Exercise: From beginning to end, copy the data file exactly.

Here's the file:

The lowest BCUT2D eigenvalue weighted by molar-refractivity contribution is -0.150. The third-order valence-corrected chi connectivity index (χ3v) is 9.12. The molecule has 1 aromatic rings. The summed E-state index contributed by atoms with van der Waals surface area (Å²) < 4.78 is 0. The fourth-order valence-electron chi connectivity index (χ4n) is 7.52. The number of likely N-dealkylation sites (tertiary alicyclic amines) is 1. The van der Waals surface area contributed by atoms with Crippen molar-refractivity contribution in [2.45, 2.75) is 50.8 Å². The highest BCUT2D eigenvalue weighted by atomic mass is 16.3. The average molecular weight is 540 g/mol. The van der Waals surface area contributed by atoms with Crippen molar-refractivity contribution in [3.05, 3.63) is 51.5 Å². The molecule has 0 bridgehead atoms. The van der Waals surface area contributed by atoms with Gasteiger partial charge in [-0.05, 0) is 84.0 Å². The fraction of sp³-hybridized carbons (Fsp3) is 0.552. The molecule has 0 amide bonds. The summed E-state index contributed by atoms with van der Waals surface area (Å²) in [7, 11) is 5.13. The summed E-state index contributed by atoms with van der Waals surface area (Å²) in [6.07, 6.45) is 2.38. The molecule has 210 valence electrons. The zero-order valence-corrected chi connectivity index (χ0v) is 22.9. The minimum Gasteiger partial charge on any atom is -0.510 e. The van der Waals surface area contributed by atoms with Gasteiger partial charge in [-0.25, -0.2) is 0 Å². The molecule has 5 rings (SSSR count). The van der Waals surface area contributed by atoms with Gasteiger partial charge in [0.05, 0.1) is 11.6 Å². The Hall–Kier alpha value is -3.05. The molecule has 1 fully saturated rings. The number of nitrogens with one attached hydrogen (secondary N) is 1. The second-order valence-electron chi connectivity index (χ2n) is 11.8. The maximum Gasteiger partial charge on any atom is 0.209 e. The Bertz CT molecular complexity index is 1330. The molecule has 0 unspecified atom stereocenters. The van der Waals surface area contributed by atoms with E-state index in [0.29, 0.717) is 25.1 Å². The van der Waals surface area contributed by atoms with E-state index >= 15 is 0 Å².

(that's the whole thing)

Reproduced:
The lowest BCUT2D eigenvalue weighted by molar-refractivity contribution is -0.150. The third-order valence-corrected chi connectivity index (χ3v) is 9.12. The molecule has 1 aromatic rings. The summed E-state index contributed by atoms with van der Waals surface area (Å²) < 4.78 is 0. The fourth-order valence-electron chi connectivity index (χ4n) is 7.52. The number of likely N-dealkylation sites (tertiary alicyclic amines) is 1. The van der Waals surface area contributed by atoms with Crippen molar-refractivity contribution in [2.45, 2.75) is 50.8 Å². The highest BCUT2D eigenvalue weighted by atomic mass is 16.3. The average molecular weight is 540 g/mol. The van der Waals surface area contributed by atoms with Crippen molar-refractivity contribution in [3.05, 3.63) is 51.5 Å². The molecule has 0 bridgehead atoms. The van der Waals surface area contributed by atoms with Gasteiger partial charge in [-0.05, 0) is 84.0 Å². The fraction of sp³-hybridized carbons (Fsp3) is 0.552. The molecule has 0 amide bonds. The summed E-state index contributed by atoms with van der Waals surface area (Å²) in [7, 11) is 5.13. The summed E-state index contributed by atoms with van der Waals surface area (Å²) in [6.07, 6.45) is 2.38. The molecule has 210 valence electrons. The zero-order valence-corrected chi connectivity index (χ0v) is 22.9. The minimum Gasteiger partial charge on any atom is -0.510 e. The van der Waals surface area contributed by atoms with Gasteiger partial charge in [-0.25, -0.2) is 0 Å². The molecule has 5 rings (SSSR count). The van der Waals surface area contributed by atoms with Gasteiger partial charge in [0.05, 0.1) is 11.6 Å². The Hall–Kier alpha value is -3.05. The molecule has 1 fully saturated rings. The number of nitrogens with one attached hydrogen (secondary N) is 1. The second-order valence-electron chi connectivity index (χ2n) is 11.8. The maximum Gasteiger partial charge on any atom is 0.209 e. The Bertz CT molecular complexity index is 1330. The molecule has 0 unspecified atom stereocenters. The van der Waals surface area contributed by atoms with E-state index in [0.29, 0.717) is 25.1 Å². The van der Waals surface area contributed by atoms with E-state index >= 15 is 0 Å².